4.15.2008 12:14pm
AnonLawStudent:
For those interested the Chronicle article is here.

This is old news, really. If you have access to nature.com, do a search of the archives for "hurricane wind shear" (without quotes) between January 1, 2006, and December 31, 2007, to get a flavor for the debate. The biggest points are that (i) based on proxy records, the 1980s appear to have been anomalously low in hurricanes, and (ii) the increased windshear caused by higher temperatures may actually reduce hurricane strength, i.e., there is a significant debate over which factor predominates.

The popular press hasn't been alone in ignoring this stuff. Nature itself never lets the published research in the back of the journal affect the content of its own editorials.
4.15.2008 12:44pm
Elliot Reed (mail):
I never knew that journalists like Chris Mooney and lawyers like Professor Adler had the necessary educational background to express useful opinions about the relationship between increased greenhouse gases, climate change, and hurricane frequency and intensity. I'll bet Professor Emanuel wishes he hadn't wasted all that time with physics and math classes.
Indeed, I don't get why the first thing Adler wants to know is what a journalist thinks. What I want to know is what other scientists think of Emmanuel's methodology. I hope he's right, since it suggests we're less screwed than we would otherwise be, even though it would play into the hands of the (now-ex-)denialists, who have neatly shifted from "the Earth isn't warming" to "the Earth is warming, but humans aren't causing it" to "humans are causing it, but we shouldn't do anything about it because it will cost too much".
4.15.2008 12:49pm
Elliot Reed (mail):
And I should admit that my last comment was unnecessarily tendentious and should have been omitted; apologies.
4.15.2008 12:55pm
Temp Guest (mail):
Unless Professor Emmanuel's latest model is highly stable when his (guestimated) parameter models are varied by small amounts, then the predictions of this model are no more or less valid than the predictions of previous models, i.e., they are not terribly useful. And, based on my limited knowledge in the field of computer simulations of non-linear dynamic systems, I feel safe in asserting that his current model is not stable in this way. Climatological modeling has a long way to go before it can be regarded as any more than a qualitative science.
4.15.2008 12:58pm
Elliot Reed (mail):
Tto clarify, I still agree with the bit about being surprised Adler wants a journalist's opinion rather than actual scientists' opinions, and that I hope Emmanuel is right. The inappropriate remark was the one about "denialists", which I hereby retract.
4.15.2008 12:58pm
Elliot Reed (mail):
Hurricane experts have been saying for years that the "global warming experts" don't know anything about hurricane intensity and frequency. We had a couple of years of high hurricane frequency that culminated with Katrina and Rita. All the global warming folks assued us that the end was near and that we should repent and due pennance.
Plus we know Katrina can't have been due to global warming, since it was the result of the wrath of God for the Iraq war, support for Israel, homosexuality, abortion, and not spending enough on welfare.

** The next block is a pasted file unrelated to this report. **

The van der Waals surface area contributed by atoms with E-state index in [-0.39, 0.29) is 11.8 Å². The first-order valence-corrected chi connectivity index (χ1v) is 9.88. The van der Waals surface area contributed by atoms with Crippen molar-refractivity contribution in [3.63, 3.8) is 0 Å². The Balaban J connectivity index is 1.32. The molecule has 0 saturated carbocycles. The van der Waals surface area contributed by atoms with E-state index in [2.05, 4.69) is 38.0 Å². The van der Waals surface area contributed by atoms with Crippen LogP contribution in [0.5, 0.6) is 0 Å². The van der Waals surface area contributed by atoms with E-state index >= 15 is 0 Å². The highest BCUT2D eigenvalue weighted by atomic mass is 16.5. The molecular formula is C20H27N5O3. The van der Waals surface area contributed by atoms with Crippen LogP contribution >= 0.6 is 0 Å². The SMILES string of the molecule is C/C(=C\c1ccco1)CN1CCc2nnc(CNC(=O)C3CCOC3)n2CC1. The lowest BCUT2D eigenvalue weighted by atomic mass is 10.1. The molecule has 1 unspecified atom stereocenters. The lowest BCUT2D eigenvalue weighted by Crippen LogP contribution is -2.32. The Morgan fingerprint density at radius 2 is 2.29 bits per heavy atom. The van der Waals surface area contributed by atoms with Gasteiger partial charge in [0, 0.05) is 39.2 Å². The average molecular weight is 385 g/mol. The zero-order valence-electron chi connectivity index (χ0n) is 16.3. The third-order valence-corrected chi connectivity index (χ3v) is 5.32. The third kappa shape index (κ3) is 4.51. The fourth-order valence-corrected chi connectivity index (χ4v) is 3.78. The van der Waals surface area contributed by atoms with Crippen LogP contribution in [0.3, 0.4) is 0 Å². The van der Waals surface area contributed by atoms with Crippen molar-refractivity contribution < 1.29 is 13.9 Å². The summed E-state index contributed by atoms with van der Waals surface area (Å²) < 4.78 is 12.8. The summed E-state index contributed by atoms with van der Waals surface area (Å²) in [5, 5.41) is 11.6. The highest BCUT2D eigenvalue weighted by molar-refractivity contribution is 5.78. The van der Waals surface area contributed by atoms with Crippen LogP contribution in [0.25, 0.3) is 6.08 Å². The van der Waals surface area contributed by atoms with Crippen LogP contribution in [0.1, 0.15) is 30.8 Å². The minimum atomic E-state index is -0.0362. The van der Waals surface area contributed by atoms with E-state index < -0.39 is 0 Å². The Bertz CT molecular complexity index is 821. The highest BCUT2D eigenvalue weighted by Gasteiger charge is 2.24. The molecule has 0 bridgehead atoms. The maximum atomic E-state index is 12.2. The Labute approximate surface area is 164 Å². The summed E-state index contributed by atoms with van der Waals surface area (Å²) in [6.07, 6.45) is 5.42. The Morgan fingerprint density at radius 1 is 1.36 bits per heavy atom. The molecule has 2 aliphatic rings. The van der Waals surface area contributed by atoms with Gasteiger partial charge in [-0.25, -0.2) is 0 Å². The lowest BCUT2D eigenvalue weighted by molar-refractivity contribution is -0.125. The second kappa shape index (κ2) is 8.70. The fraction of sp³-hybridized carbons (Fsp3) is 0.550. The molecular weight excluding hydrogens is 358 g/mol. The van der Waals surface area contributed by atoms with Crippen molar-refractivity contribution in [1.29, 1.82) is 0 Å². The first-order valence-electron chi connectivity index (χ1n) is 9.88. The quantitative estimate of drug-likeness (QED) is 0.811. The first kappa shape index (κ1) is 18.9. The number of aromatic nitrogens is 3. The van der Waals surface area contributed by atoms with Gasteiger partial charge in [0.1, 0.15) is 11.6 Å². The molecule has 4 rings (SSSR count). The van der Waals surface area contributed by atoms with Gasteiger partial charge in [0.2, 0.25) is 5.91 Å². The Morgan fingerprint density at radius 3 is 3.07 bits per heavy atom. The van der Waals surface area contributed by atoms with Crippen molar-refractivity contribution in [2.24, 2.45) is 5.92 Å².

4.15.2008 1:08pm
x (mail):
(denialists)who have neatly shifted from "the Earth isn't warming" to "the Earth is warming, but humans aren't causing it" to "humans are causing it, but we shouldn't do anything about it because it will cost too much".

Sort of like the way "alarmists" have shifted from 'anthropogenic global warming' to 'global warming' to 'climate change' to 'climate crisis'?
4.15.2008 2:25pm
Richard Aubrey (mail):
I have seen some "denialists" admit we're coming out of The Little Ice Age. Nothing more.
It is true that Bjorn Bjork has made the case that preparing for the results of global warming will be infinitely less expensive than trying and likely failing to prevent it.
Problem with that approach is the state doesn't get to order around its subjects' lives, presuming those subjects don't live on Martha's Vineyard or at Hyannis or someplace.
4.15.2008 3:05pm
Stu (mail):
OK, so there WON'T be a change in the number and intensity of hurricanes for another 200 years due to global warming - a leading scientist used a different model and changed his mind about it. It must be true, then, . . . or maybe not.

But DEFINITELY we'll be resorting to cannibalism because Ted Turner says so. After all, they predicted snow flurries for yesterday in Detroit and lo and behold - there were snow flurries!

So now they have it down pat and can predict the next century's weather.

Or maybe we'll all be vegetarians and blame global warming on cow manure.
4.15.2008 3:10pm
Richard Aubrey (mail):
Stu. If we're all vegging it, the cows would be competition. They're...um...toast. Something.
4.15.2008 3:29pm
Fred the Fourth (mail):
Anon Law Student wrote:
"Nature itself never lets the published research in the back of the journal affect the content of its own editorials."
... and I naturally misread this to be a clever reminder about the reality of nature (the mother, not the journal).

Reminds me of somebody-or-other's Law of Biological Experimentation: "In any given set of controlled conditions, the experimental animal will do as it damn well pleases."
4.15.2008 6:15pm
TokyoTom (mail):
Sort of like the way "alarmists" have shifted from 'anthropogenic global warming' to 'global warming' to 'climate change' to 'climate crisis'?


Um, it was NOT "alarmists", but a deliberate PR campaign by Republicans
on behalf of fossil fuel interests, spearheaded by Frank Luntz, that did that.
4.16.2008 12:33am
TokyoTom (mail):
By the way, Emanuel's article is here.

Emanuel stays with his position that in a warming world we are likely to see more intense hurricanes (and power dissipation), and basically concludes that the results of his efforts to forecast hurricanes out 200 years - indicating an increase in power dissipation 180 years from now (in a much warmer world) not much larger than what we have already seen over the past 27 years - show that the regional hurricane models are still grossly inadequate:
It is noteworthy that simulated global tropical cyclone power dissipation increases by more than 60% in simulations driven by NCAR--NCEP reanalysis over the period of 1980--2006, consistent with deductions from best-track data, while global power dissipation increases somewhat more than that over the next 200 yr in simulations driven by climate models undergoing global warming. This suggests either that the greater part of the large global increase in power dissipation over the past 27 yr cannot be ascribed to global warming, or that there is some systematic deficiency in our technique or in global models that leads to the underprediction of the response of tropical cyclones to global warming.
I'm not sure wha't particularly exciting about that, for a skeptic or scientist of any stripe.
4.16.2008 1:40am